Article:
Wednesday, August 13, 2008

Moving On

I grew up as the daughter of a Naval officer. I have never, in my life, lived somewhere longer than 6 years. We would typically move every 2-4 years, finally settling once my father retired from the Navy when I was 12. I then went to college at 18 for 4 years in one location, and medical school for an additional 4 years in a different location. Mr. Whoo's childhood moves were similar. Since Mr. Whoo and I have been together, we haven't stayed in one place more than 4 years. To be quite honest, I really disliked moving so much. Starting over got more and more difficult each time we had to make a move. The leaving of friends, the packing, the unpacking (torture), the need to learn everything about a new area wore thinner and thinner with each new beginning. Once I finished residency, we agreed to make a concentrated effort to find a place to "put down roots." We thought we had found that in our current location, and we were so excited to settle in and become fully immersed in the community.

Then, slowly, it became obvious that my job was not as lifestyle friendly as it had promised. Instead of a 1 out of 3 call, I became a default solo practice Ob/Gyn physician (something that I never, ever wanted to be). In the last 3 years, not much has improved. I have managed to eke out 2 weekends off call every month, but it seems this is all the leeway with lifestyle that I am going to get. Our family life is severely affected by my call schedule, and I always feel like I have to have one foot ready to run out the door. It is time for a change, and, for us, that means moving....again.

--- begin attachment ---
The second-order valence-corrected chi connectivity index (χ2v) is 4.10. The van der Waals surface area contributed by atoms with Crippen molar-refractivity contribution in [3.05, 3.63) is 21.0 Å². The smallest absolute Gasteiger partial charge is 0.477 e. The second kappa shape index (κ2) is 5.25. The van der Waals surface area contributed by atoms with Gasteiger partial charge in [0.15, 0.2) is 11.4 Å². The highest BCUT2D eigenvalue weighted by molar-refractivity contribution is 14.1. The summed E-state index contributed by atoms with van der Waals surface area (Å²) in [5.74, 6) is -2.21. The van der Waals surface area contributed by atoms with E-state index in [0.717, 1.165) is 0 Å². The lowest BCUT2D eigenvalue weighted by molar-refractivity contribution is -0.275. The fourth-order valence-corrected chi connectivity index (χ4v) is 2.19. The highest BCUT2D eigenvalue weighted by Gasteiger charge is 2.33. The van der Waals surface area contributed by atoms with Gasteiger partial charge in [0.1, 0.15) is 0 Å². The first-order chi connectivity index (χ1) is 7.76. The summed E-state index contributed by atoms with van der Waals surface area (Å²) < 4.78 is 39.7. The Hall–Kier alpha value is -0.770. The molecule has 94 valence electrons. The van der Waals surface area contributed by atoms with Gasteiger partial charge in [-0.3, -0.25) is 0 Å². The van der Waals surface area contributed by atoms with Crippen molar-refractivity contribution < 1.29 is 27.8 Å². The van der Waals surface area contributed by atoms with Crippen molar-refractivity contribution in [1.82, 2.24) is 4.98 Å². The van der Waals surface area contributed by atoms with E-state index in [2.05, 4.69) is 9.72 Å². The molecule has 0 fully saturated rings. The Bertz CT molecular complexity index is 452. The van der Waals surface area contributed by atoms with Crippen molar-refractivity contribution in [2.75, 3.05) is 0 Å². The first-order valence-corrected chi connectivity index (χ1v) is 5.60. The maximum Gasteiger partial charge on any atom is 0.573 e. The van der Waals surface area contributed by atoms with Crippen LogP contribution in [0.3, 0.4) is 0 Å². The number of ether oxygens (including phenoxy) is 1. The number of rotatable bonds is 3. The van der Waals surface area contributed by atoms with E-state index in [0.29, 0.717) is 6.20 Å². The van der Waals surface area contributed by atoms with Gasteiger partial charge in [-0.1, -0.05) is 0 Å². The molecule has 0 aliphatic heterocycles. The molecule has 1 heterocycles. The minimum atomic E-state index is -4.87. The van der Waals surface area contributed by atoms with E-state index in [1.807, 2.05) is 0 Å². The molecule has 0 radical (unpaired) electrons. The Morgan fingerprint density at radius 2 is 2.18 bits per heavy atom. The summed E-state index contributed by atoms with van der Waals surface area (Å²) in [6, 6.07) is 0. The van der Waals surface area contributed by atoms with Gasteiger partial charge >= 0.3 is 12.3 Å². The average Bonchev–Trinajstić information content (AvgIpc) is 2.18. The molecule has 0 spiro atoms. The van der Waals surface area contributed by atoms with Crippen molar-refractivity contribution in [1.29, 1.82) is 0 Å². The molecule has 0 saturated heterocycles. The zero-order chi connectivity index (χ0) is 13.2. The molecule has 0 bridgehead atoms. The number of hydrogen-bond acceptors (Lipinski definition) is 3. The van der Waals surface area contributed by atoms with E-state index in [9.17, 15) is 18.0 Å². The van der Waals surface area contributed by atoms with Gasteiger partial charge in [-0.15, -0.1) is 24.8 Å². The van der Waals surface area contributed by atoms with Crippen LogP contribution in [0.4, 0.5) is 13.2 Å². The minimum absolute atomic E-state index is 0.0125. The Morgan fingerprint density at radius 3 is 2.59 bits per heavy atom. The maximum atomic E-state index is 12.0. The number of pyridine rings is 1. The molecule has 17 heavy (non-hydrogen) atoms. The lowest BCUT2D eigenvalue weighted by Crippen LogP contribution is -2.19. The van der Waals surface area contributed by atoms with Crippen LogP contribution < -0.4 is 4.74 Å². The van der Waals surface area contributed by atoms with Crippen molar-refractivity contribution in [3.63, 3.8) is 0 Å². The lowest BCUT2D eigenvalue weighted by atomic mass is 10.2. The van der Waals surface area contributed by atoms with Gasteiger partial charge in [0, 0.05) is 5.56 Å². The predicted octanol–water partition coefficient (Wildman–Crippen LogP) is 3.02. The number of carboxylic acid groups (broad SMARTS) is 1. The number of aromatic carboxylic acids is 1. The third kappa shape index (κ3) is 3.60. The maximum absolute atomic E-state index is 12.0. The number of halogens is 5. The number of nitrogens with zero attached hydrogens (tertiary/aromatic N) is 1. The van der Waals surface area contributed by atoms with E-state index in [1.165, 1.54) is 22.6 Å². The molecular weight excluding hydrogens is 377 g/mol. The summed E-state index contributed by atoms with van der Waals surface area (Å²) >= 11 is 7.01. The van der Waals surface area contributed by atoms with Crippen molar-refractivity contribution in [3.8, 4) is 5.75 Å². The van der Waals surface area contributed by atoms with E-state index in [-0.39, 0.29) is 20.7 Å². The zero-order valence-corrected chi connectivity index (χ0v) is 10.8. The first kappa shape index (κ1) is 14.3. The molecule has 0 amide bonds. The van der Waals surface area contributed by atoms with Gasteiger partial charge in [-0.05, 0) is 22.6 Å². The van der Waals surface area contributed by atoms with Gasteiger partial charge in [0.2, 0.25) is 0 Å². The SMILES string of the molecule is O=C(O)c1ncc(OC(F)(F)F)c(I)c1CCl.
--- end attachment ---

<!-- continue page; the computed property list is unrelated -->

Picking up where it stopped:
Of course, all of the joy that comes with moving is expanded with small children, especially in the arena of finding reliable child care. Then I worry about putting them through a move and how it will affect them emotionally. For Bean, I am not so concerned, as he is small yet and likely won't remember the change. For CindyLou, this move is going to be hard. This is the only home that she knows. She loves her house, her play set, her room, her teachers, and her friends. I remember all too well the hurt of having to leave my friends and everything that I had known behind for the unfamiliar. Most of all, we want to have a stable place where our family can grow and thrive. As long as I am on call as much as I am, we will never be able to pursue extra curricular activities for the children, and I really can't bear the thought of not making it to baseball games and/or dance recitals.